Cell transfection

cDNA of HIF-1α (2.5 µg; cat. no. ab185916; Abcam) was cloned into a pCDH-CMV-MCS-EF1-GFP lentivirus vector (GeneChem, Inc., Daejeon, Korea). Prior to viral infection, Lentivirus complex containing 4 µg lentiviral plasmid, 4 µg each viral packaging vectors (pRRE, pMD2.G and pRSV; GeneChem, Inc.) and 800 µl serum-free ECM were added to HLECs (5×106 cells/well) cultured in 10 cm plates. Culture medium was collected and filtered through 0.45 µm polyethersulfone filter. Next, 50 µl polybrene (1 µg/µl) and 1 ml of the viral supernatant containing the plasmids were added, along with fresh media containing 5 ml ECM with 10% FBS. At 24 h, the medium was changed and at 72 h, GFP expression was observed under a fluorescent microscope (magnification, ×100). HIF-1α-overexpressing cells were selected by puromycin (1 µg/ml) over 6 days. Lentivirus overexpressing HIF-1α (GeneChem, Inc.), VEGFR-3 (GeneChem, Inc.) or containing empty vector (GeneChem, Inc.) were cultured using the enhanced infection reagent (cat. no. REVG0002; GeneChem, Inc.) according to the manufacturer’s instructions.

HIF-1α- and VEGFR-3-overexpressing HLECs were seeded at 1×106 cells/well into 6-well culture plates in ECM with 10% FBS. Short interfering (si)RNA against HIF-1α (si-HIF-1α), VEGFR-3 (si-VEGFR-3) and corresponding scramble negative controls (si-NC) were designed and synthesized by Shanghai GenePharma Co., Ltd. (Shanghai, China). Transfections with 50 nM siRNA were performed in using Lipofectamine 2000 (Invitrogen; Thermo Fisher Scientific, Inc.) according to the manufacturer’s instructions. Subsequent assays were performed at 48 h post transfection. RT-qPCR and western blot assays were used to analyze HIF-1α and VEGFR-3 expression to determine transfection efficiency. siRNA sequences were as follows: si-HIF-1α, 5′-CAAGUAGCCUCU UUCACAA-3′; si-VEGFR-3, 5′-CGCCCGAGUUCCAGUGGUA-3′; and si-NC, 5′-UUCUCCGAACGUGUCACGU-3′.

The following experimental groups were established: HIF-1α, HLECs overexpressing HIF-1α; VEGFR-3, HLECs overexpressing VEGFR-3; empty vector, HLECs transfected with empty expression vector; HIF-1α overexpression + VEGFR-3 knockdown, si-VEGFR-3 transfected into HLECs overexpressing HIF-1α; VEGFR-3 overexpression + HIF-1α knockdown, si-HIF-1α transfected into HLECs overexpressing VEGFR-3; HIF-1α knockdown, HLECs transfected with si-HIF-1α; VEGFR-3 knockdown, HLECs transfected with si-VEGFR-3; NC, HLECs transfected with si-NC.

Colony formation and migration assays

To evaluate colony formation, transfected HLECs were seeded at 1×103 cells/well into 6-well plates. Plates were kept at 37°C in an incubator with 5% CO2 for 12 days. Next, cells were washed with PBS, fixed with methanol at 37°C for 15 min and stained with 2% Giemsa stain (Sigma-Aldrich; Merck KGaA) at 37°C for 30 min. Positive colonies were photographed and scored under an inverted light microscope (magnification, ×100).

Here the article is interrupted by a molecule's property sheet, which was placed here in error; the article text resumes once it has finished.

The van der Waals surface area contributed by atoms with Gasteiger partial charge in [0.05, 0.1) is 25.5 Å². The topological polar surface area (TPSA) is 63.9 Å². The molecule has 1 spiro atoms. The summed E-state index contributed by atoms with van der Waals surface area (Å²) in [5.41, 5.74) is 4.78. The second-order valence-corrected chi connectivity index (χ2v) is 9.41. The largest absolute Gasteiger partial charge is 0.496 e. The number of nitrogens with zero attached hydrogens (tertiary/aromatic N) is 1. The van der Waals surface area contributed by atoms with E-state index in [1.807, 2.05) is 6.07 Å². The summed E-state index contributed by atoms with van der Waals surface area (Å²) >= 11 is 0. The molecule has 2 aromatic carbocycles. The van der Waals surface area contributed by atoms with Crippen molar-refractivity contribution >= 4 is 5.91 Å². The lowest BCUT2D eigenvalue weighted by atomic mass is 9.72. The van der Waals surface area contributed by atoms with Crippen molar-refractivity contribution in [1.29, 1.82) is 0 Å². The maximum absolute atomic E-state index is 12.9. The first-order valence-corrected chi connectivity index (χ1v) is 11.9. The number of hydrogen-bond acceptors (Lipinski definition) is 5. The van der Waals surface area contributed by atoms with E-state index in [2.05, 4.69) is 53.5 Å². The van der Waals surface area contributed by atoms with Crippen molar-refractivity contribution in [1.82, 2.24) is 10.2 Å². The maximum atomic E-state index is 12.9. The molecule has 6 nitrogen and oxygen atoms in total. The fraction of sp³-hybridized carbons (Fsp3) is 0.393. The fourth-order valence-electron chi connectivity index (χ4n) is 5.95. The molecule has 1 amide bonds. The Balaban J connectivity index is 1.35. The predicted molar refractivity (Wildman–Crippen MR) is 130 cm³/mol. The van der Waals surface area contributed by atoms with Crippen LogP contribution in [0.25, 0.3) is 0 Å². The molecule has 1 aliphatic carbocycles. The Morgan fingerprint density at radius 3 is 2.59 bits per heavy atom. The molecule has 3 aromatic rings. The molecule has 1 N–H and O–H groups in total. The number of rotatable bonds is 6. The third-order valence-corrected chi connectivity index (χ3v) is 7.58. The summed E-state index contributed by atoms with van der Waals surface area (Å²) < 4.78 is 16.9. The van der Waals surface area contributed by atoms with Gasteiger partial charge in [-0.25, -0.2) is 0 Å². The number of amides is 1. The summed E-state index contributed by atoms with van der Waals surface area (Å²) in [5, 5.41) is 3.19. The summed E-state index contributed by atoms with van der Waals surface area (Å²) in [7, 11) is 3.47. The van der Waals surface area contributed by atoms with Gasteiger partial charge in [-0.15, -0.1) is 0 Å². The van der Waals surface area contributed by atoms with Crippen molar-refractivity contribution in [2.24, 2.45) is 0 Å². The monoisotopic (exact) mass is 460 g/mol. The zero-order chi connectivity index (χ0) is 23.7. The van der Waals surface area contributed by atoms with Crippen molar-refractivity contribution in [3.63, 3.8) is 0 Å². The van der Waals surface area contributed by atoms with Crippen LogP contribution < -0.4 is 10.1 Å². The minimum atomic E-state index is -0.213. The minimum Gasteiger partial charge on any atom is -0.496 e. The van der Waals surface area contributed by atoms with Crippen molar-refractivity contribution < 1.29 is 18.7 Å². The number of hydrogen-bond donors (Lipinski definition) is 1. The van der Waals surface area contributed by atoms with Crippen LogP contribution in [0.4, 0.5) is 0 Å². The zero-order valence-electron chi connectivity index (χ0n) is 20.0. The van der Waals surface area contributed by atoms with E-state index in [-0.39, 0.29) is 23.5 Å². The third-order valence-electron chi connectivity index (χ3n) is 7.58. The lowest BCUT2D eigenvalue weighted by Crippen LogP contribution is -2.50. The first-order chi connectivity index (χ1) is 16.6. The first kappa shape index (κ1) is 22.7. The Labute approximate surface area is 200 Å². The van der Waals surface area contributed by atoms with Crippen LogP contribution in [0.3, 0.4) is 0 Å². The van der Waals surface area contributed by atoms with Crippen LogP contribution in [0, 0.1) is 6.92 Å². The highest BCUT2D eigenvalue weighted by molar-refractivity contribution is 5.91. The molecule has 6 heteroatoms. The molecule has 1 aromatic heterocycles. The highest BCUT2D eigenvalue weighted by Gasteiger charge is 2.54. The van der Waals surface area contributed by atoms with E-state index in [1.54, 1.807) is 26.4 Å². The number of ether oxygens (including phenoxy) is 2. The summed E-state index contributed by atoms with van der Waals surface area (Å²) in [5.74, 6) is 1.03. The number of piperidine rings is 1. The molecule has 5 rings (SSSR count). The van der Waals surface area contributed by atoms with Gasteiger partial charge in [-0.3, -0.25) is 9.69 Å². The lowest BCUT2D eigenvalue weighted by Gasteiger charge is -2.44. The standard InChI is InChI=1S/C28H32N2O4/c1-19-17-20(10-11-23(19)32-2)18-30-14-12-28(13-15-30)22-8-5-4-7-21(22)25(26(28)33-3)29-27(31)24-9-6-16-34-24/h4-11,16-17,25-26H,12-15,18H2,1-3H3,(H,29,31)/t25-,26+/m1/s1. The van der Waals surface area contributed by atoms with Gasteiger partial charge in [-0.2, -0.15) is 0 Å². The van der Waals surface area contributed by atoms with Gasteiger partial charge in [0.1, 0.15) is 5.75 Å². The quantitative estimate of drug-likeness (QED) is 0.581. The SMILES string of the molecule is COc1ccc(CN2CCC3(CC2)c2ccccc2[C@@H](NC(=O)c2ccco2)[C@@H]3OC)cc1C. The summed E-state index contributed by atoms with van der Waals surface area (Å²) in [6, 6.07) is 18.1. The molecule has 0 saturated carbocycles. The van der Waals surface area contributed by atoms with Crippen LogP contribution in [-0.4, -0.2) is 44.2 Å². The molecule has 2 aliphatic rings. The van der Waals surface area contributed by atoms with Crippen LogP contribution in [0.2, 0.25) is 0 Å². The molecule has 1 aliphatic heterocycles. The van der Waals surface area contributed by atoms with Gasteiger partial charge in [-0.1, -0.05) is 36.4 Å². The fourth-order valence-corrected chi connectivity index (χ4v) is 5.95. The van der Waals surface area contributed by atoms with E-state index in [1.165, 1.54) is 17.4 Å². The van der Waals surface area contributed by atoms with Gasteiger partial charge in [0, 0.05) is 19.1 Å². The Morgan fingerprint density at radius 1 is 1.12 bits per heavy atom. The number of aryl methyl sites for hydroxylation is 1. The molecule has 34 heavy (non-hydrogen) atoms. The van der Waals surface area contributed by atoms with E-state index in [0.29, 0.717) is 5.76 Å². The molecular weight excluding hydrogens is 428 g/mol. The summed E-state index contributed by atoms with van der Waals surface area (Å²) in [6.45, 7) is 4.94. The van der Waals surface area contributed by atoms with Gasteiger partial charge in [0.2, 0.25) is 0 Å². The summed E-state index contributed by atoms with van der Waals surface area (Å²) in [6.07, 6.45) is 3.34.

To evaluate the migration of cells in vitro, 5×105 HLECs from each group were seeded into 35-mm dishes. When cells had spread to 80-90% of the well surface and formed a monolayer, the well was scratched with a 200-µl pipette tip perpendicular to the surface. Cells were washed with PBS twice followed by the addition of fresh media. Pictures were taken at 0, 24, 48 and 72 h using an inverted light microscope (magnification, ×100).

Lymphatic tube formation assay

Mixed fibrinogen gel was prepared by combining 500 µl human fibrinogen (3 mg/ml; Beijing Bio-Ekon Biotechnology Co., Ltd., Beijing, China) and 10 µl human thrombin (50 U/ml in PBS; Sigma-Aldrich; Merck KGaA) with 100 µl ECM. For gelling, the mixture was incubated at 37°C in 5% CO2 for 30 min. Fibrinogen gel (0.05 ml/well) was used to coat the walls of 96-well plates and incubated at 37°C for 1 h. Transfected HLECs (1×105/ml; 100 µl/well) from the HIF-1α, empty vector, HIF-1α overexpression + VEGFR-3 knockdown, HIF-1α knockdown or NC groups were seeded on the gel and cultured in an incubator with 5% CO2 at 37°C. Media was changed every 4 days. Following 10 days, cells were observed by inverted phase-contrast light microscopy (magnification, ×100). Lymphatic tube formation was determined using morphological characteristics and the number of lymphatic tubes observed in three random microscopic fields per well. Western blot assays were performed to analyze HIF-1α and VEGFR-3 expression at days 4, 6 and 10 during HLECs lymphangiogenesis.

Determination of adenosine triphosphate (ATP) content

ATP levels in transfected HLECs from different groups were determined at 48 h post transfection using the Enhanced ATP Assay kit (cat. no. S0027; Beyotime Institute of Biotechnology, Haimen, China) according to the manufacturer’s instructions. Total ATP levels (range, 0.1-10 µM) were calculated from the luminescence signals and results are presented in arbitrary units.

Statistical analysis

Experiments were repeated ≥3 times and data are presented as mean ± standard deviation. SPSS 19.0 (IBM Corp., Armonk, NY, USA) and GraphPad Prism 6.0 (GraphPad Software, Inc., La Jolla, CA, USA) were used for statistical analyses. Statistical differences were evaluated using the Student’s t-test or one-way analysis of variance followed by Student-Newman-Keuls post-hoc tests. Correlation between HIF-1α and VEGFR-3 protein expression in cLM tissues was determined using Pearson analysis. P<0.05 was considered to indicate a statistically significant difference.